Photo by Keila MacPherson.
Photo by Keila MacPherson.

The Parkway is a divisive issue in Peterborough and draws on a long history of controversy. This long history can make it seem like the Parkway has been debated for nigh on 70 years but really, the issue has only surfaced in the last fifteen years when the City proposed a major thoroughfare for the North end using the route planned in 1947.

The Parkway first appeared in 1947 as part of the City’s Official Plan, which laid out an integrated strategy for Peterborough’s growth. The Parkway was part of a larger plan to construct a ring road around the city. This section was intended to connect the North and South sides of the city while bypassing much of the West-end. During the 1950’s, the city bought the requisite land and designated it for the Parkway Corridor but did not move forward with construction.

The Parkway discussion was ongoing, but meaningfully resurfaced in 2002 in the City’s Transportation Master Plan. It planned on commencing construction on the land purchased for the Parkway. In 2003, City Hall held a referendum to assess whether or not this development was supported by citizens.

At this time Peterborough voted against development of a ‘partial Parkway’. However, this referendum failed to meet a minimum turn out of 50% of eligible voters and the resulting decision was not binding. Council agreed to not carry out Parkway construction at that time but left it in the Transportation Master Plan.

In 2011, issues of access to the Peterborough Regional Health Centre brought the Parkway back into the discussion at City Hall. A Comprehensive Transportation Plan that included the Parkway was completed and approved by City Council.

This year, the Capital Budget for the City of Peterborough included $2.25 million allocated for the creation of detailed plans of the first phase of the Parkway.

Many citizens and civil society groups have repeatedly spoken out against the development of the Parkway. They reference reasons like the preservation of greenspace, watershed ecosystem management, inappropriate use of tax dollars, and that it will be ineffective at solving transportation problems.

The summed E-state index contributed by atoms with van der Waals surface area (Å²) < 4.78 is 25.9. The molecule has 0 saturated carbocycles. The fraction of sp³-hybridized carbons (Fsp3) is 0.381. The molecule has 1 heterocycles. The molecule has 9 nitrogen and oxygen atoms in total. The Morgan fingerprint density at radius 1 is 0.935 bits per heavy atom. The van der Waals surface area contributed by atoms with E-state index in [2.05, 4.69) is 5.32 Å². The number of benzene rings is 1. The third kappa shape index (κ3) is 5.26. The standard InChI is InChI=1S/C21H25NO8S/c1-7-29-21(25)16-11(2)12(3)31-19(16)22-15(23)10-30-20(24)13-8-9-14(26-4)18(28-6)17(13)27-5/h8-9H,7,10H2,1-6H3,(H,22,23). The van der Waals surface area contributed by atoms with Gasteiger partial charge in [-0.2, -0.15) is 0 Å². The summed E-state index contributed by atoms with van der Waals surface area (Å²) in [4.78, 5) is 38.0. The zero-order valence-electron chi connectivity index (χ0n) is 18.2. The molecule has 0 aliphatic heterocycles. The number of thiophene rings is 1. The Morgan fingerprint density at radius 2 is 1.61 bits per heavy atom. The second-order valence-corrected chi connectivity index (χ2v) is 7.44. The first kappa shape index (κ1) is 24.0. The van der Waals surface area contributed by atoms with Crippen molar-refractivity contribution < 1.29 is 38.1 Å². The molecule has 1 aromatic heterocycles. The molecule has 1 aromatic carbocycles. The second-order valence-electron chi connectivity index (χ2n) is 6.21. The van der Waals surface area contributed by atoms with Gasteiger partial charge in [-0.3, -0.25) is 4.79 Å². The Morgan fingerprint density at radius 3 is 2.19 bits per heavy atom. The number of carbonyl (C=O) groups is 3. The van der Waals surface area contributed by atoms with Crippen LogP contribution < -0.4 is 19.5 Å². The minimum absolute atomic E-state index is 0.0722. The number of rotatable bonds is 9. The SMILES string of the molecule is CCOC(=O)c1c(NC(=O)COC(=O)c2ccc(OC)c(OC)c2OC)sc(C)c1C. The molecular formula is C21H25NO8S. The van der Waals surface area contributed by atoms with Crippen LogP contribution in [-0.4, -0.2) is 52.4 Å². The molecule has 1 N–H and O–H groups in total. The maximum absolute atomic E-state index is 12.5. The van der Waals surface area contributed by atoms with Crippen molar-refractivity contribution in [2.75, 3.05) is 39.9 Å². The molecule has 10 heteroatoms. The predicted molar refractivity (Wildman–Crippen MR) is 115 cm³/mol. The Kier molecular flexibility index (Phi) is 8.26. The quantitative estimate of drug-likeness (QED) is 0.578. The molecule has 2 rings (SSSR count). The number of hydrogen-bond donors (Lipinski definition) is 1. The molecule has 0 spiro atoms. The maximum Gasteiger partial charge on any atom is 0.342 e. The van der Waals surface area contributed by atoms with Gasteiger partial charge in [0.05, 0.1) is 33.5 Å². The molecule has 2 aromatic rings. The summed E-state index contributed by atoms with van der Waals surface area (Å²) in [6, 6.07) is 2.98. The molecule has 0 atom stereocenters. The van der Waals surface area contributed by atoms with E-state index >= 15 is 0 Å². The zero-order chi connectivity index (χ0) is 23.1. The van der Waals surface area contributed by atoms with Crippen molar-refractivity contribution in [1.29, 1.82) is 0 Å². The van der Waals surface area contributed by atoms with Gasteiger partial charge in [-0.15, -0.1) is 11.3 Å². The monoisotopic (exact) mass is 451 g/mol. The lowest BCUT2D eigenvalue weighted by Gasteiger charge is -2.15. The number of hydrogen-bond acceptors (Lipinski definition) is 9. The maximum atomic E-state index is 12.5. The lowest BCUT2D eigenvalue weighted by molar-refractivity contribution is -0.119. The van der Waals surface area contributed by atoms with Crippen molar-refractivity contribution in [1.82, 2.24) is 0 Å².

Key among these groups is Parks Not Parkways, who had a representative speak to Arthur about the issue. “We don’t think that the Parkway will do what they say it will do,” he said.

Moreover, this representative purchased his home in the North end under the assumption that the greenspace and trails would be preserved and, as he put it, “under the assumption that a public vote means something.” With the construction of the Parkway, he is now considering moving away.

Other critiques of the Parkway question whether or not it is necessary for our contemporary city. Considering that Peterborough has not developed in the same way that was planned in 1947, the Parkway need not be an integral component of city planning today. They argue that there is greater value in having urban greenspace than in a new thoroughfare. Looking at the classic example of Central Park in New York City, that park fulfills a function in the metropolis that would be impossible to replicate if greenspace was not preserved from an earlier time.

Parks Not Parkways and other advocates have suggested numerous alternatives to the Parkway Corridor. The most strongly advocated plan involves increasing the capacity of a few key roads in the area without building any new thoroughfare. This would leave the greenspace and Jackson Park intact while mitigating the traffic problems that are being used to justify the Parkway.

Other advocates for alternatives are focusing on developments through Jackson Park. Plans are debating whether or not the Parkway would should be built through the park or if a bridge should be built over it. Yet, this is a much smaller debate in the question of whether or not the road should be built at all.

The larger debate about whether the Parkway is necessary can be stifled in debates about the specifics. The Parks Not Parkways representative said, “The [Environmental Assessment] process is designed to guarantee that engineering projects go ahead. It really doesn’t evaluate if a project is a good one, it just says what the best way to do it is.”

The issue stems from the recurring need for a comprehensive transportation strategy in the city. While this specific thoroughfare has been in the plan for decades, the effects will be immediate and will reach long into the future. The civic engagement and the debates that the Parkway has sparked over the past 15 years go to show how this issue is important to citizens’ interests and will continue to be an issue.